The ongoing COVID-19 global pandemic and other pathogenic virus outbreaks have led scientists to explore new techniques to address treatment of SARS-CoV-2. With ongoing virus mutations, scientists are looking at approaches that hold promise for targeting the entire pathogen, rather than single variants. One such approach is targeting lipid membranes which are common to viruses and bacteria. Metadichol is a naturally derived supplement that targets lipid membranes, and recent research merited a review.
Metadichol is a nano lipid formulation that consists of long-chain policosanol alcohols. It is made from renewable sources and has been commercially available for seven years.
Also known as Nano Soma or Nano-Ojas, the preparation was developed in 2008 by Dr. Palayakotai Raghavan, CEO of NanoRx Inc. Raghavan has since obtained patents in the U.S. and worldwide. He has written several papers on the use of Metadichol for a range of diseases, some of which have been published in the Journal of Stem Cell Research and Therapy, and the Journal of Cytokine Biology.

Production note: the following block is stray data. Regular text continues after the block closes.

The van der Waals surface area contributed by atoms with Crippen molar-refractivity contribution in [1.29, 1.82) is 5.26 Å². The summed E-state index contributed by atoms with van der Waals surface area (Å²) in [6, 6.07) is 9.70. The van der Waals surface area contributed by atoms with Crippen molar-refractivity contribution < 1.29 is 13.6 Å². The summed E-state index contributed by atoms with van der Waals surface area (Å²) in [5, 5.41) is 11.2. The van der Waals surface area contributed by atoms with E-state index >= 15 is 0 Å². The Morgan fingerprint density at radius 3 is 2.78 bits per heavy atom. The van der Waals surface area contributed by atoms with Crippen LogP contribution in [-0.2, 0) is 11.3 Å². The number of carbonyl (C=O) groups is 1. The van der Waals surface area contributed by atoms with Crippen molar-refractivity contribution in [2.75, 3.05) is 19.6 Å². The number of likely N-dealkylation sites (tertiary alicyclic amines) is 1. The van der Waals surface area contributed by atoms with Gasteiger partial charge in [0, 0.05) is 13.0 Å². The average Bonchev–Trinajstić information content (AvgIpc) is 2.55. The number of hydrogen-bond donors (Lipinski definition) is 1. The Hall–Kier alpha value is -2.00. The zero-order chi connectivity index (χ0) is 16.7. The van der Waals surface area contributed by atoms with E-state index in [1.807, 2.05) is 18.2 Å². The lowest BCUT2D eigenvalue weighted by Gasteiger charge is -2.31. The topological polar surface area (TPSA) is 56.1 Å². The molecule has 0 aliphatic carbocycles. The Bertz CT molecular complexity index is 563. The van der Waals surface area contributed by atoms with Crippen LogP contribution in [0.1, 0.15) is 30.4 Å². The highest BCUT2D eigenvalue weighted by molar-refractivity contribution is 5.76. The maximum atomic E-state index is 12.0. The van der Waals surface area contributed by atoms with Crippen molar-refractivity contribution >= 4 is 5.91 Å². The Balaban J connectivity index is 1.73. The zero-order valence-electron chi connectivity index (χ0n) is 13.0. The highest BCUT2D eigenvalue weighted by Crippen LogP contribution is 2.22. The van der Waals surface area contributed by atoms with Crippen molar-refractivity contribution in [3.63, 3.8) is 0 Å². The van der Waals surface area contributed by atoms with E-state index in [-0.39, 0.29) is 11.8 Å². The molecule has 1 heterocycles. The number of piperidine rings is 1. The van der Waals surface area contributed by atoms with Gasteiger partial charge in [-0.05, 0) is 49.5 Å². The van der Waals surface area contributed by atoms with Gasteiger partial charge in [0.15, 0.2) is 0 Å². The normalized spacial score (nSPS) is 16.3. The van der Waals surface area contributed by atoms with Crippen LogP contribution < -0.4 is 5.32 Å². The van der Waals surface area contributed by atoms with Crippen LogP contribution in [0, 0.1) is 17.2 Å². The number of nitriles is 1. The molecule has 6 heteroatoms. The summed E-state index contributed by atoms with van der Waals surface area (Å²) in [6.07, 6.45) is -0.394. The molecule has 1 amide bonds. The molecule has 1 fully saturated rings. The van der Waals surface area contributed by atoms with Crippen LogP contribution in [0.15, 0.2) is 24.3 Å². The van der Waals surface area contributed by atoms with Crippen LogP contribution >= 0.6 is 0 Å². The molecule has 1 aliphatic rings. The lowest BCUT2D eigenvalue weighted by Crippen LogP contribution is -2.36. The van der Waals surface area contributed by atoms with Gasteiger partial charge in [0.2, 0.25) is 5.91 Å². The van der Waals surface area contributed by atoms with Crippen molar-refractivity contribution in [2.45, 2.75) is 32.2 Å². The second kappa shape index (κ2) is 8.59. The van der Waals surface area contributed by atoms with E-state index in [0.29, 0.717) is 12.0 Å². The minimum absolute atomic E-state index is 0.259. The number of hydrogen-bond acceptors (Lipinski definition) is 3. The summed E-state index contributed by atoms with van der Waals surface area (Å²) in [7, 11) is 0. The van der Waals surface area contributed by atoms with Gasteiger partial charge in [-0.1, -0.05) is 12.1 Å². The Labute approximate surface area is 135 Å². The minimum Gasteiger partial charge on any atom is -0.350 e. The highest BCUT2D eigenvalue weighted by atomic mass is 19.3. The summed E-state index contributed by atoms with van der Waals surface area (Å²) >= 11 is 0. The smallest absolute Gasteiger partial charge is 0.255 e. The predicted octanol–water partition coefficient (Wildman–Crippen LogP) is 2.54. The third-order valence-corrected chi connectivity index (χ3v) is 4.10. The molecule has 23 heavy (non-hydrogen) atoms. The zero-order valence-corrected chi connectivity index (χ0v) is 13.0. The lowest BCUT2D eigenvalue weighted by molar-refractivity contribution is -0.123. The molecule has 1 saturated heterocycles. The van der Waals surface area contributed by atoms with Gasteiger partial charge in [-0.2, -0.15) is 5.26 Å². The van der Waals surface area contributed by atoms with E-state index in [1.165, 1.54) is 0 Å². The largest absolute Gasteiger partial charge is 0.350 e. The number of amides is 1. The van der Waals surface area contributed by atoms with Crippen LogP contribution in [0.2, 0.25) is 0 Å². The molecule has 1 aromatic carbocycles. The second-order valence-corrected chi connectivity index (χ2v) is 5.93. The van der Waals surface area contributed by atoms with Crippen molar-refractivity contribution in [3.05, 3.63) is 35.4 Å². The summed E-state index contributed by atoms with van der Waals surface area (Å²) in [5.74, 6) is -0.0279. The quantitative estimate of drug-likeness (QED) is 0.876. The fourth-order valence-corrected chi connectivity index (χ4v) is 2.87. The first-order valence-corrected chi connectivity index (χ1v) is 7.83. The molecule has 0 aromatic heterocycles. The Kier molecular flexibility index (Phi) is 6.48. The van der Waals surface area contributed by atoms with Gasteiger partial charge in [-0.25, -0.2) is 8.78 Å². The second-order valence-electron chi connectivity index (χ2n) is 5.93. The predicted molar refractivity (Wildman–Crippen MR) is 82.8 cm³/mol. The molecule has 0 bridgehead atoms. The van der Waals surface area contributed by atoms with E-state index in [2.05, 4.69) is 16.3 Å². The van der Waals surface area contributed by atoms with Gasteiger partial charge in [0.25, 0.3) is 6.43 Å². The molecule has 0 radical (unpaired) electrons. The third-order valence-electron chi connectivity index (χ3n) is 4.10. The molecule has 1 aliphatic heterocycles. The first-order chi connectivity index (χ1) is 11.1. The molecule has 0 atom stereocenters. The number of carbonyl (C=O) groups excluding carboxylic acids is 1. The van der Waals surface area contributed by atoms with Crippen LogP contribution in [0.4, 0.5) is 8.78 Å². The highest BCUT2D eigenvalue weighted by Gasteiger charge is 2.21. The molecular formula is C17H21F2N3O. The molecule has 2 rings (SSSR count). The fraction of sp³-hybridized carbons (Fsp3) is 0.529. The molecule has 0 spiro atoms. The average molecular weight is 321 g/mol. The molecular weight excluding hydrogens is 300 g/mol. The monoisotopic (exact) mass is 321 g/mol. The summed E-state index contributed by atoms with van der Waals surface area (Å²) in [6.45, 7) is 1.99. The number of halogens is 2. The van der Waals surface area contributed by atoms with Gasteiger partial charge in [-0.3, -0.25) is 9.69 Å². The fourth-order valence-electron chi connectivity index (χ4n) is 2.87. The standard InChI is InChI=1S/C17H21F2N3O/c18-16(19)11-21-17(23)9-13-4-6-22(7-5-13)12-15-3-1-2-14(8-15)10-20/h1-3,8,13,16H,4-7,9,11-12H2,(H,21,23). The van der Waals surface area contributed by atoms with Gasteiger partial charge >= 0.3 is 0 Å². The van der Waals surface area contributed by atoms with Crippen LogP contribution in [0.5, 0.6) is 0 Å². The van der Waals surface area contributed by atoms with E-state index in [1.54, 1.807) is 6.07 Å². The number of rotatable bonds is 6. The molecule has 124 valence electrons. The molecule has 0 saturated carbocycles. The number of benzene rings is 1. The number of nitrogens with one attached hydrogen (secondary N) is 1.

A Brief Review of Dr. Raghavan
Dr. Raghavan originally earned his PhD from Oregon State University in “Organic Synthesis.” He went on to work as a scientist in big Pharma then launching a venture to develop biofuels. He launched his current venture, NanoRx, Inc., in 2008 which is a start-up in the field of nanomedicine.
Developed from the waxes from sugar cane and rice, Metadichol has a range of effects in the body, including acting on Vitamin D receptors and nuclear hormone receptors that influence epigenetic regulation.
While systematic reviews have shown policosanols to be “well tolerated and safe”, they have not received authorisation from the U.S. Food and Drug Administration (FDA) as of November 2021. As such, policosanol products such as Metadichol can currently only be marketed in the U.S. as dietary supplements and not as drugs for treating or preventing medical conditions.
In a recent study, Raghavan tested the effect of Metadichol against COVID. As of November 2021, this study is still in print and has been peer-reviewed. The results, show hopeful signs for the use of Metadichol to fight COVID-19.